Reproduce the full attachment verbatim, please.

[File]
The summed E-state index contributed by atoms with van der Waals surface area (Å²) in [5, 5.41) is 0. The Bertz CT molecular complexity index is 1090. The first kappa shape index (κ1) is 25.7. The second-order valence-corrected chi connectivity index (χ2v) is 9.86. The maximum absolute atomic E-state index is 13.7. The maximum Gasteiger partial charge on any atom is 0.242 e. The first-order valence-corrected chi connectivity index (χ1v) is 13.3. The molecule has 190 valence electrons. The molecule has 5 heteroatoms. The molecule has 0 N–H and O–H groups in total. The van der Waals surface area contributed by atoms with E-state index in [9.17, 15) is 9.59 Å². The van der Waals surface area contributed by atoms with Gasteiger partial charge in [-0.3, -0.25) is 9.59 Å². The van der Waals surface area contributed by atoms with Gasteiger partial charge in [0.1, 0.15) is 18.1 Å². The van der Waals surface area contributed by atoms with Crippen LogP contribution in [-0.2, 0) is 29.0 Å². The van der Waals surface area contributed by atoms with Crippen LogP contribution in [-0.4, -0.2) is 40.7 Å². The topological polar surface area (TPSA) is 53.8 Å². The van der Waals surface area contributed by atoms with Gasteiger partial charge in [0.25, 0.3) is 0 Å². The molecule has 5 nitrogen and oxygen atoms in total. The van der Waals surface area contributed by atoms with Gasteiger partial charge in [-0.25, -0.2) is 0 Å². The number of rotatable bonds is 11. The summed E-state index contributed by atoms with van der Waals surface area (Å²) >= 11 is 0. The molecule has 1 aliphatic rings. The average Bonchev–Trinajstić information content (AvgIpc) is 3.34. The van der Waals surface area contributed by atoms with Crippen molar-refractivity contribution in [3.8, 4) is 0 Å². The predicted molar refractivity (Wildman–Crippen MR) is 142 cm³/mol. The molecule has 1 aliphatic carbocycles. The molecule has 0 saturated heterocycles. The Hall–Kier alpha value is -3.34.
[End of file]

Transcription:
The summed E-state index contributed by atoms with van der Waals surface area (Å²) in [5, 5.41) is 0. The Bertz CT molecular complexity index is 1090. The first kappa shape index (κ1) is 25.7. The second-order valence-corrected chi connectivity index (χ2v) is 9.86. The maximum absolute atomic E-state index is 13.7. The maximum Gasteiger partial charge on any atom is 0.242 e. The first-order valence-corrected chi connectivity index (χ1v) is 13.3. The molecule has 190 valence electrons. The molecule has 5 heteroatoms. The molecule has 0 N–H and O–H groups in total. The van der Waals surface area contributed by atoms with E-state index in [9.17, 15) is 9.59 Å². The van der Waals surface area contributed by atoms with Gasteiger partial charge in [-0.3, -0.25) is 9.59 Å². The van der Waals surface area contributed by atoms with Gasteiger partial charge in [0.1, 0.15) is 18.1 Å². The van der Waals surface area contributed by atoms with Crippen LogP contribution in [-0.2, 0) is 29.0 Å². The van der Waals surface area contributed by atoms with Crippen LogP contribution in [-0.4, -0.2) is 40.7 Å². The topological polar surface area (TPSA) is 53.8 Å². The van der Waals surface area contributed by atoms with Gasteiger partial charge in [0.25, 0.3) is 0 Å². The molecule has 5 nitrogen and oxygen atoms in total. The van der Waals surface area contributed by atoms with Gasteiger partial charge in [-0.25, -0.2) is 0 Å². The number of rotatable bonds is 11. The summed E-state index contributed by atoms with van der Waals surface area (Å²) >= 11 is 0. The molecule has 1 aliphatic rings. The average Bonchev–Trinajstić information content (AvgIpc) is 3.34. The van der Waals surface area contributed by atoms with Crippen molar-refractivity contribution in [3.8, 4) is 0 Å². The predicted molar refractivity (Wildman–Crippen MR) is 142 cm³/mol. The molecule has 1 aliphatic carbocycles. The molecule has 0 saturated heterocycles. The Hall–Kier alpha value is -3.34.